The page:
The big-eyed, large-mouthed “night hawks” of the coral reef are the curious squirrelfish. During the day, they hide out in nooks and crevices along the reef tract. Found in all tropical seas, these predatory, nocturnal fish have conspicuously large eyes, stout fin spines and rough scales.
Their predominant coloration is some hue of reddish orange, occasionally with contrasting marks of black, white or yellow. Some species have a solitary lifestyle, while others usually group. They feed mainly on small invertebrates like shrimp or crab.
Squirrelfish from both the Indo-Pacific and Caribbean are commonly available through the aquarium trade. They require ledges and crevices where they can hide. Squirrelfish should be fed at night when they start getting active. They should not be kept with any small invertebrates – as predators, they may find it hard to resist such an easy midnight snack (although they are generally not that aggressive or greedy when they get fed regularly). In nature, many of these species are commonly found at a depth where light does not penetrate. However, the most commonly kept species are those that roam the reef and these are most comfortable in the normal temperature range (75-83 degrees Fahrenheit).
These fish are relatively easy to care for, but they haven’t been too popular until the idea of theme tanks (such as a “nocturnal tank”) became popular with hobbyists wanting to recreate a natural environment. In an aquarium, they tend to be timid and will get bullied if they don’t have a spot to hide. After they adapt to your tank, they are usually no problem. Feed them live shrimp and fish, and alternate with other meaty foods.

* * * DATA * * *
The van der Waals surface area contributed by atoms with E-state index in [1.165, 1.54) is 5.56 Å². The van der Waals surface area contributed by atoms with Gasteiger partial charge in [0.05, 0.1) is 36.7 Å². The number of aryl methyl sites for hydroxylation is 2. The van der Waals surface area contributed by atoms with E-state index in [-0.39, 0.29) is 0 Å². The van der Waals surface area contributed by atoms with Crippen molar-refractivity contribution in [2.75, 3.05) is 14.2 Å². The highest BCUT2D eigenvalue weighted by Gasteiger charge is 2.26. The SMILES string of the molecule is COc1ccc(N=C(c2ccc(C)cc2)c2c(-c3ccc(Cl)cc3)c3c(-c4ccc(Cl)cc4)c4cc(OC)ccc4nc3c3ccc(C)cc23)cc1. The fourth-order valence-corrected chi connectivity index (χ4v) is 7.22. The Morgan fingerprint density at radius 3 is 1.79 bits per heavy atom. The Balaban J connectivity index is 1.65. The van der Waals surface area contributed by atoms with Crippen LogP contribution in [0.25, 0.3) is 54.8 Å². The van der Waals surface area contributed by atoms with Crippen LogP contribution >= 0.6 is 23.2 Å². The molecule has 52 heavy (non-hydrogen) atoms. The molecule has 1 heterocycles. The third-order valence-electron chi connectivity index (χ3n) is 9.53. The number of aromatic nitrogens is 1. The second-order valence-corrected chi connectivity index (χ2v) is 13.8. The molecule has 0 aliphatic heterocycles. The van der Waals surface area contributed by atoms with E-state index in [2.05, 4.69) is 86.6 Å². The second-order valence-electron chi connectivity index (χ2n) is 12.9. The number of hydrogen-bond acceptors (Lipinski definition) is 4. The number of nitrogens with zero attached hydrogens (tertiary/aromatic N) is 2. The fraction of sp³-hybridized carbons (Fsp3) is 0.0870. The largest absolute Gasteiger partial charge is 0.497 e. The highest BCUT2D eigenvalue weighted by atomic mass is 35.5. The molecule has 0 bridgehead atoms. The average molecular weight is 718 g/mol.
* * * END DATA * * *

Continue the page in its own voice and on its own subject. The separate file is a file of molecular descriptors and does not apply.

The russet squirrelfish (Sargocentron rubrum) is imported from the Pacific and Indian oceans. They are mostly red with white stripes along their bodies, and their fins also bear white markings on red.
The bigeye soldierfish (Myripistis murdjan) also comes from the Indo-Pacific region. These are schooling squirrelfish found in small groups along the coral reefs, usually nestled under the protective cover of ledges. This fish can be pink or red and has a distinct brown bar at the edge of the gill cover.
The Sammara squirrelfish (Neoniphon sammara) is also sometimes available and would be more appropriate for a nocturnal tank. This fish is usually found at depths of 150 feet or less. It has a pinkish silvery hue and a dark red to black spot on its fins. The schooling species inhabits seagrass beds, reefs, hard bottoms and seaward reefs.